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John Quincy Adams and the Gag Rule Debate

Updated on February 3, 2011
The House of Representative debates ending the Gag Rule, 1836
The House of Representative debates ending the Gag Rule, 1836 | Source
Former President (1825-29) and Congressman (1831-48) John Quincy Adams
Former President (1825-29) and Congressman (1831-48) John Quincy Adams | Source
Photograph of the head of the "Gag Rule Cane" presented to John Quincy Adams on the eve of his victory
Photograph of the head of the "Gag Rule Cane" presented to John Quincy Adams on the eve of his victory | Source

Slavery and the Freedom of Petition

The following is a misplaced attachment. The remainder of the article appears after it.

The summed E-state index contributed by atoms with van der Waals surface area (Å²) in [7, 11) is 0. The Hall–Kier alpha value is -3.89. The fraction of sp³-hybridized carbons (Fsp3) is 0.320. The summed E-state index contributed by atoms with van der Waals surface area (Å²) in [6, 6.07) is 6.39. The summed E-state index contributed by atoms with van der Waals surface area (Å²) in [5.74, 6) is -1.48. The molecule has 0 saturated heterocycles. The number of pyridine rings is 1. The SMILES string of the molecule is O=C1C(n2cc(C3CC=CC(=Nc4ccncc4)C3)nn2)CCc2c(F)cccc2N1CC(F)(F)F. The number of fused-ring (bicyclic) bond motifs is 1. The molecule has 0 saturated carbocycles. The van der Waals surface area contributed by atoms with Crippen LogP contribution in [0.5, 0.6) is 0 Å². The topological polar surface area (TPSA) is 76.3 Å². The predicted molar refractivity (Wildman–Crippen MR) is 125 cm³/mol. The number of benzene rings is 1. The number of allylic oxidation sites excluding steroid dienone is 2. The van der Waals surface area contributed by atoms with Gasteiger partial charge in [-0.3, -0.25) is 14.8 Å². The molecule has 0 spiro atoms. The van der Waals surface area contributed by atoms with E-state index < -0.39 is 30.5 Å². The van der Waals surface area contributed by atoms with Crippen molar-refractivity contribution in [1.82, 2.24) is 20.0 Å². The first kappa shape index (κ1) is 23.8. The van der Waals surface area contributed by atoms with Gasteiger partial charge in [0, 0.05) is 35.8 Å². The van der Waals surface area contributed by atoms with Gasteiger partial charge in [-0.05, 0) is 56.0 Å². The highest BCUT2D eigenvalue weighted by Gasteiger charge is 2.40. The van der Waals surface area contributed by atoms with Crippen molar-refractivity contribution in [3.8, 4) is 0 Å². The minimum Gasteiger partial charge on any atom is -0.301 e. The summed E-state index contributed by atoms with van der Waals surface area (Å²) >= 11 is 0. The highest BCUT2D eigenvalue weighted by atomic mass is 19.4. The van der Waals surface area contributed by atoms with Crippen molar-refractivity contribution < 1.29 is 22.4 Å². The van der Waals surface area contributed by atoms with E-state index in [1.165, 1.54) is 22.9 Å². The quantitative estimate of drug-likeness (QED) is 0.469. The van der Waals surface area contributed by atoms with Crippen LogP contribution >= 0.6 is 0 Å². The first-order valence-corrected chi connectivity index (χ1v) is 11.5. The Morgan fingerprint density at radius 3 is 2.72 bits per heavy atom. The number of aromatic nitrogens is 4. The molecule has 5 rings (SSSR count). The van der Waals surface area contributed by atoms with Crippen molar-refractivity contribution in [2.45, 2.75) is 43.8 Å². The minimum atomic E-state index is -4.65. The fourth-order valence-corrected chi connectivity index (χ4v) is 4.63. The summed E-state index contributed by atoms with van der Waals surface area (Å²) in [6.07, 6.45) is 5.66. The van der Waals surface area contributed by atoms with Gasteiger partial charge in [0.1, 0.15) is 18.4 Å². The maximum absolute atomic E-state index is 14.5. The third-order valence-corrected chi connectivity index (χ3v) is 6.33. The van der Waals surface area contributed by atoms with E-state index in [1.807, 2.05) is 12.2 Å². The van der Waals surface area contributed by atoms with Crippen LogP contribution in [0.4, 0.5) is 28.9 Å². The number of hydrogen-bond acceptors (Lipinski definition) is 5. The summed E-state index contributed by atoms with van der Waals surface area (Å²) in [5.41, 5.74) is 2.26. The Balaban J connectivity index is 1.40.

The cornerstone of liberty for U.S. citizens is and has always been the First Amendment, with its five enumerated freedoms--speech, religion, the press, assembly, and petition. Of these, the least understood freedom is probably that of petition, which is the right to complain to or seek the assistance of government without fear of punishment (from Wikipedia). The exercise of this right can take various forms; historically, one of the most important methods (which is little noted today) was to send petitions to Congress. This was an especially popular means for the people to address appeals on all sorts of issues to their representatives, and to members of the House of Representative in particular. In the mid-19th Century, many of these appeals addressed the issue of slavery, at a time when it was beginning to receive increasing attention and controversy. An indicator of how seriously the power of petition was taken is the extreme reaction of the Southern states and their representatives to the onrush of anti-slavery petitions; in the process of attempting to cut off debate on slavery, they took steps that effectively endangered the right of petition. Opposing their efforts was an ex-President and Congressman from Massachusetts, John Quincy Adams, who practically one-man battle to restore a fundamental constitutional freedom proved to be one of his shining moments, and marked a major turning point in the fight to end slavery.